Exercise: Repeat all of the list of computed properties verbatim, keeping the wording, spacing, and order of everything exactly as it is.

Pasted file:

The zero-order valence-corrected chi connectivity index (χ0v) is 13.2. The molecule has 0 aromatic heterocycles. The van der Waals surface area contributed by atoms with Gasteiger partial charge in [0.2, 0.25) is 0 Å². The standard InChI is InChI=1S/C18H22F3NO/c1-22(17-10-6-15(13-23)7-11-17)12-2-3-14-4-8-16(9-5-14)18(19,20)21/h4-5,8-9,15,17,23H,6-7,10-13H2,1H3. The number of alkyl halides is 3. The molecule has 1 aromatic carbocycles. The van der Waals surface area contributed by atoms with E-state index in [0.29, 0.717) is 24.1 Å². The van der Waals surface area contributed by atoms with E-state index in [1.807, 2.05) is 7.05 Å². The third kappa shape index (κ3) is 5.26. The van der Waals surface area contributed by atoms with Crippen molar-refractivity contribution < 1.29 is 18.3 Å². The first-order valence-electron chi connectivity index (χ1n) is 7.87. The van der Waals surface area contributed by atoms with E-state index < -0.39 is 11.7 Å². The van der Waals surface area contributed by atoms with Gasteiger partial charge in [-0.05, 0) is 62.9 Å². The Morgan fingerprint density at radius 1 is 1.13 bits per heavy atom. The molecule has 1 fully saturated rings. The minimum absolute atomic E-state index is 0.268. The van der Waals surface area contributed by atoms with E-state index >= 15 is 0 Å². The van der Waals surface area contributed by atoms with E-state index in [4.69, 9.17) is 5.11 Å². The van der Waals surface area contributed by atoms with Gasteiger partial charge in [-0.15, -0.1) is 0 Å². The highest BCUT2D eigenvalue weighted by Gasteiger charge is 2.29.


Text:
The zero-order valence-corrected chi connectivity index (χ0v) is 13.2. The molecule has 0 aromatic heterocycles. The van der Waals surface area contributed by atoms with Gasteiger partial charge in [0.2, 0.25) is 0 Å². The standard InChI is InChI=1S/C18H22F3NO/c1-22(17-10-6-15(13-23)7-11-17)12-2-3-14-4-8-16(9-5-14)18(19,20)21/h4-5,8-9,15,17,23H,6-7,10-13H2,1H3. The number of alkyl halides is 3. The molecule has 1 aromatic carbocycles. The van der Waals surface area contributed by atoms with E-state index in [0.29, 0.717) is 24.1 Å². The van der Waals surface area contributed by atoms with E-state index in [1.807, 2.05) is 7.05 Å². The third kappa shape index (κ3) is 5.26. The van der Waals surface area contributed by atoms with Crippen molar-refractivity contribution < 1.29 is 18.3 Å². The first-order valence-electron chi connectivity index (χ1n) is 7.87. The van der Waals surface area contributed by atoms with E-state index < -0.39 is 11.7 Å². The van der Waals surface area contributed by atoms with Gasteiger partial charge in [-0.05, 0) is 62.9 Å². The Morgan fingerprint density at radius 1 is 1.13 bits per heavy atom. The molecule has 1 fully saturated rings. The minimum absolute atomic E-state index is 0.268. The van der Waals surface area contributed by atoms with E-state index >= 15 is 0 Å². The van der Waals surface area contributed by atoms with E-state index in [4.69, 9.17) is 5.11 Å². The van der Waals surface area contributed by atoms with Gasteiger partial charge in [-0.15, -0.1) is 0 Å². The highest BCUT2D eigenvalue weighted by Gasteiger charge is 2.29.